Court strikes down key part of Texas’ open meetings law
AUSTIN, Texas (AP) — Texas’ highest criminal court has struck down a key provision of the state’s open meeting laws as “unconstitutionally vague.”
The decision Wednesday by the Texas Court of Criminal Appeals was swiftly criticized by open government advocates as a move that could weaken transparency in the state.
The ruling strikes at part of the law aimed at preventing officials from discussing government business outside view of the public. In a 7-2 decision, the all-Republican court struck down criminal penalties that officials could face for knowingly trying to circumvent a quorum for the purpose of taking part in “secret deliberations.”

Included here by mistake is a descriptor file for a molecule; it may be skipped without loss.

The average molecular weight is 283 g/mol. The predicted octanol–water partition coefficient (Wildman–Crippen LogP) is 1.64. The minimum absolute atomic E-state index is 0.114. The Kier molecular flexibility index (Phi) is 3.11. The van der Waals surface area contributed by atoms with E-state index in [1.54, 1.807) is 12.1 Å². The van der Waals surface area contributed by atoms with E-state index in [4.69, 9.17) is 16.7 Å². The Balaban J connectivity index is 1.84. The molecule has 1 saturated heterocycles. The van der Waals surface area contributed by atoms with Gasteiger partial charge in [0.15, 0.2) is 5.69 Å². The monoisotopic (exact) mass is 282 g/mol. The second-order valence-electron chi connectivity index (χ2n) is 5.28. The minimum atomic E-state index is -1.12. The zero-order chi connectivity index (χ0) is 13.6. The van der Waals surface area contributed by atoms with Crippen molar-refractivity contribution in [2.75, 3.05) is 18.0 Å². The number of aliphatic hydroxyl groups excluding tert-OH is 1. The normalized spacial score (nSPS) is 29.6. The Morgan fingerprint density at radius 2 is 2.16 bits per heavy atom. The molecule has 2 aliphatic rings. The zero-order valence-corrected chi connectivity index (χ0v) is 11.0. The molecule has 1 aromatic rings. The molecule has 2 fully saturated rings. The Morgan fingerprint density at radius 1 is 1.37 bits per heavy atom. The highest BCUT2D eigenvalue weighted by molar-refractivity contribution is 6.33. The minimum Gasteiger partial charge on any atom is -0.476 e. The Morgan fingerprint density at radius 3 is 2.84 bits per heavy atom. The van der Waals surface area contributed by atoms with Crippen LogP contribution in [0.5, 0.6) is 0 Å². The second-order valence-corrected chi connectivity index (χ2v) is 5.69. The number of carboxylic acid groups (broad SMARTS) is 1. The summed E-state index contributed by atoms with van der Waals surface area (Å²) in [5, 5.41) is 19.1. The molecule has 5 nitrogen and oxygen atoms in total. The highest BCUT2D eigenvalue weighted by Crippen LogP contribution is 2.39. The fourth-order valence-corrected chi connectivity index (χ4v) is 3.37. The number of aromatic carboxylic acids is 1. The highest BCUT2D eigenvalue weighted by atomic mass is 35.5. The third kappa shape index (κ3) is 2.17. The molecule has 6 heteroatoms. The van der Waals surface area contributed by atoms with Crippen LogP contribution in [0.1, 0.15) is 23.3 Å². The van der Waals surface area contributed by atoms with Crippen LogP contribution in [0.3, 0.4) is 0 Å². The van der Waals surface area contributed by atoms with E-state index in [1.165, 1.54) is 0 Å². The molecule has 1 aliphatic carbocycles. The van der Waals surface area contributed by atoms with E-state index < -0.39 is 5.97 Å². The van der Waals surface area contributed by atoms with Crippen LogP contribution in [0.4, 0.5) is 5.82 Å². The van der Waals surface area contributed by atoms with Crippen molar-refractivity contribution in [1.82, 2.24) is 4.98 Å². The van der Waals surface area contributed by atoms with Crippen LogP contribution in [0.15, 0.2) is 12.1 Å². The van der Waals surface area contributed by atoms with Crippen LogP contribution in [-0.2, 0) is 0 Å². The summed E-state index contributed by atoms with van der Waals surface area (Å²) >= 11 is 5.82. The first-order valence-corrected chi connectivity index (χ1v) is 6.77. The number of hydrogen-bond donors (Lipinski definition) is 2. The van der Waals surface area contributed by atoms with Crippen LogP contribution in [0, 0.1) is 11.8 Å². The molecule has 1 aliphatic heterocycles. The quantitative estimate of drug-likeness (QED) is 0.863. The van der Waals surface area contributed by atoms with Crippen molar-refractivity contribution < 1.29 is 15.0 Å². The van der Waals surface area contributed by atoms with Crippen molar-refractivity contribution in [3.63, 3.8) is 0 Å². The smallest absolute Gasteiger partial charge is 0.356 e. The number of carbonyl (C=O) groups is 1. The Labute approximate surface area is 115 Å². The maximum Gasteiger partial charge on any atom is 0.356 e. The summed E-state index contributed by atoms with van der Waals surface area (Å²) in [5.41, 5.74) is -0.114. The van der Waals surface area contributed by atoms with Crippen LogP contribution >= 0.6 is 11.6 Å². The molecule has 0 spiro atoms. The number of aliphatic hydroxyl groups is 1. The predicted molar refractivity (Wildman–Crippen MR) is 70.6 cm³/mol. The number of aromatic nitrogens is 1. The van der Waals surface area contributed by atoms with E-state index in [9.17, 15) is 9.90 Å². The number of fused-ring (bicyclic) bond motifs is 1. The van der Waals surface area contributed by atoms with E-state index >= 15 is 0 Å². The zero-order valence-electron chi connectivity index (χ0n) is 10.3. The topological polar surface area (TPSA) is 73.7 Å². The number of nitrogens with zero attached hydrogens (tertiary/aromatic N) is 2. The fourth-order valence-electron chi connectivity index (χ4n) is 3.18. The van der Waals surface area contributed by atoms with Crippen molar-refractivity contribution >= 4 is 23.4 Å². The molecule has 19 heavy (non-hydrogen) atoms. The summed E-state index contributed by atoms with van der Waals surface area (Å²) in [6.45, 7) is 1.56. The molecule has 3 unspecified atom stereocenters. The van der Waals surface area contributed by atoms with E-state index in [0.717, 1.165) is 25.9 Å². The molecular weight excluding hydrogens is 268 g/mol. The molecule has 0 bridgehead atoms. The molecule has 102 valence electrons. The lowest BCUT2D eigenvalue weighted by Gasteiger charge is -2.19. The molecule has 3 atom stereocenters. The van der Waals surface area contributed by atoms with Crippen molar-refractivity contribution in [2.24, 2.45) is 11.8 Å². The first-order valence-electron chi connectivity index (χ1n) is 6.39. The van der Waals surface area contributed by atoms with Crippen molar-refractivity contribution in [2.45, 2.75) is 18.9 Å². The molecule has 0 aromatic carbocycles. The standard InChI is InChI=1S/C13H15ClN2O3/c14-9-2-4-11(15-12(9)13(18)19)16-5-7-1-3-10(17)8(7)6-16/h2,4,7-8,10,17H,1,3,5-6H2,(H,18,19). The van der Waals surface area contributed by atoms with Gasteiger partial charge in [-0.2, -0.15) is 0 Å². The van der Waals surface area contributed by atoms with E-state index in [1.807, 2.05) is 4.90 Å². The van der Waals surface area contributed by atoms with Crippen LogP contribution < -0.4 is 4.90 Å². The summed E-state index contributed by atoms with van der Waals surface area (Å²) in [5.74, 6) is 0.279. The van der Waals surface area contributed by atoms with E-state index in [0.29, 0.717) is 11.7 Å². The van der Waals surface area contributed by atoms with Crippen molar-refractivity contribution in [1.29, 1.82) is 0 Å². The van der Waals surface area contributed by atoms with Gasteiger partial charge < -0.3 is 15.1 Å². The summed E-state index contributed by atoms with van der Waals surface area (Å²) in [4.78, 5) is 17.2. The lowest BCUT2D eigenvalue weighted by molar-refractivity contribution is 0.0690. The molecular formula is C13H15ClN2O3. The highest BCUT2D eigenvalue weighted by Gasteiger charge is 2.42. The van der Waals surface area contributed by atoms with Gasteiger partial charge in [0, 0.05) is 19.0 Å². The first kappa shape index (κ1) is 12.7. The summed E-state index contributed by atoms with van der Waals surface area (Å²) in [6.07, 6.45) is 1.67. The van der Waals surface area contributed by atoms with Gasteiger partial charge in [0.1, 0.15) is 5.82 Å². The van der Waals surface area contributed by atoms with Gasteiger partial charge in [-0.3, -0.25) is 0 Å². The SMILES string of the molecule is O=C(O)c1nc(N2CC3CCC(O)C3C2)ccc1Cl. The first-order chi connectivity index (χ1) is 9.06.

James Hemphill is president of the Freedom of Information Foundation of Texas. He says the ruling removes an effective enforcement tool of the Texas Opens Meetings Act.